SEATTLE – researchers reported at the annual meeting of the Consortium of Multiple Sclerosis Centers. In a novel study, about half of patients with MS reported clinically significant symptoms of depression or pain, and approximately 60% reported fatigue during that time.
Pain, fatigue, depression, and anxiety are common in MS, but their prevalence in the first year after diagnosis is not well understood. To examine the rates of these conditions and how often they co-occur during that period,, associate professor of physical medicine and rehabilitation at the University of Michigan in Ann Arbor, and her research colleagues had 231 adults with MS complete validated surveys at 1, 2, 3, 6, 9, and 12 months after diagnosis to assess symptoms of these conditions.
Overall, 47.2% of patients reported clinically significant levels of depression, 38.5% reported clinically significant levels of anxiety, 50.4% reported clinically significant pain, and 62.2% reported clinically significant fatigue at any point during the year after diagnosis. “Of those who did not have clinically significant symptoms at time of diagnosis, 21.3% went on to develop clinically significant depression, 17.0% anxiety, 30.9% pain, and 34.1% fatigue,” the authors reported.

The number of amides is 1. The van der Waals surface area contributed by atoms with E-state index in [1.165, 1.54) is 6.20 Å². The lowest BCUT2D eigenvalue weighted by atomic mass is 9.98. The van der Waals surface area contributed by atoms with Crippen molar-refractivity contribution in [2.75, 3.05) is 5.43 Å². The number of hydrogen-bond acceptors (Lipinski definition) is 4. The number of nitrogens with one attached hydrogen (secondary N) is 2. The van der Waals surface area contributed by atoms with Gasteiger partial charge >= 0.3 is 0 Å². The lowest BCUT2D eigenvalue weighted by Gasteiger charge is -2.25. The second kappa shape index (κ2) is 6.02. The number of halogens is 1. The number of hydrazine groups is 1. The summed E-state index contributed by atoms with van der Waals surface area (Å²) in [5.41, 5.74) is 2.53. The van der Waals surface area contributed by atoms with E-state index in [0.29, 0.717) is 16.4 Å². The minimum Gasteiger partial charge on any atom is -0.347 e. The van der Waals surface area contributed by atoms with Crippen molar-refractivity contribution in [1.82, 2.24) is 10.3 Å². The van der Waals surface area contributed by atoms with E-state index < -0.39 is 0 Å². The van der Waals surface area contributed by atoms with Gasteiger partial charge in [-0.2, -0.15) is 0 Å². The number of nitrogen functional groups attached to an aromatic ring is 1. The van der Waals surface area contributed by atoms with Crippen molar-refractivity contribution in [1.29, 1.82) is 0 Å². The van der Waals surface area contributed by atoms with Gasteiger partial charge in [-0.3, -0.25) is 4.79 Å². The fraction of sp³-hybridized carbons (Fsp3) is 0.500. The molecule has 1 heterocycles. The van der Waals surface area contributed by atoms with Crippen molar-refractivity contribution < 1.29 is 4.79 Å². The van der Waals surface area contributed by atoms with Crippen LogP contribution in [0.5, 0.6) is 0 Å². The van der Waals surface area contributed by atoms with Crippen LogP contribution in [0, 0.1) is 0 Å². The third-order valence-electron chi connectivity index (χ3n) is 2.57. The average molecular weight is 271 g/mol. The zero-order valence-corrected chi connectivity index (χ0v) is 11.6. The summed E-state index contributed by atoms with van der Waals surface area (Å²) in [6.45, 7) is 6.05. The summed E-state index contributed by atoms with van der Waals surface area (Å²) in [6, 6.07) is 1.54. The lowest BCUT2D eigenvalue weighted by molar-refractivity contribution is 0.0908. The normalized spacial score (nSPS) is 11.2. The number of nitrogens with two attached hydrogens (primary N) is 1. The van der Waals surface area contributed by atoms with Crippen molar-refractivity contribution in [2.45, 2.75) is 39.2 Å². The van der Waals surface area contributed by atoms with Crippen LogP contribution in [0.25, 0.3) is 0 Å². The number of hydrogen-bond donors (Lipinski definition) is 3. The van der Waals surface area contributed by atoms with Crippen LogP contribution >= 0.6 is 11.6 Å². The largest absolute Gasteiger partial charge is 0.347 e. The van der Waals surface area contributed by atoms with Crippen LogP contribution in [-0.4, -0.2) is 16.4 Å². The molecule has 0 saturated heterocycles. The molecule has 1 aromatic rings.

About 23% of patients did not have clinically significant symptoms for any condition, while 20% had clinically significant symptoms for one condition, 21% for two, 19% for three, and 17% for all four.
Depression and fatigue had the highest rate of comorbidity, whereas pain and anxiety had the lowest rate of comorbidity.
“Important clinical symptoms associated with MS are present at high levels in the first year post diagnosis,” Dr. Kratz and colleagues concluded. “While the rates and severity are marginally lower than have been identified in studies of individuals farther into the MS disease course, this study is a reminder that early MS intervention should incorporate interventions for these symptoms that are known to have strong associations with quality of life.”
The researchers had no disclosures.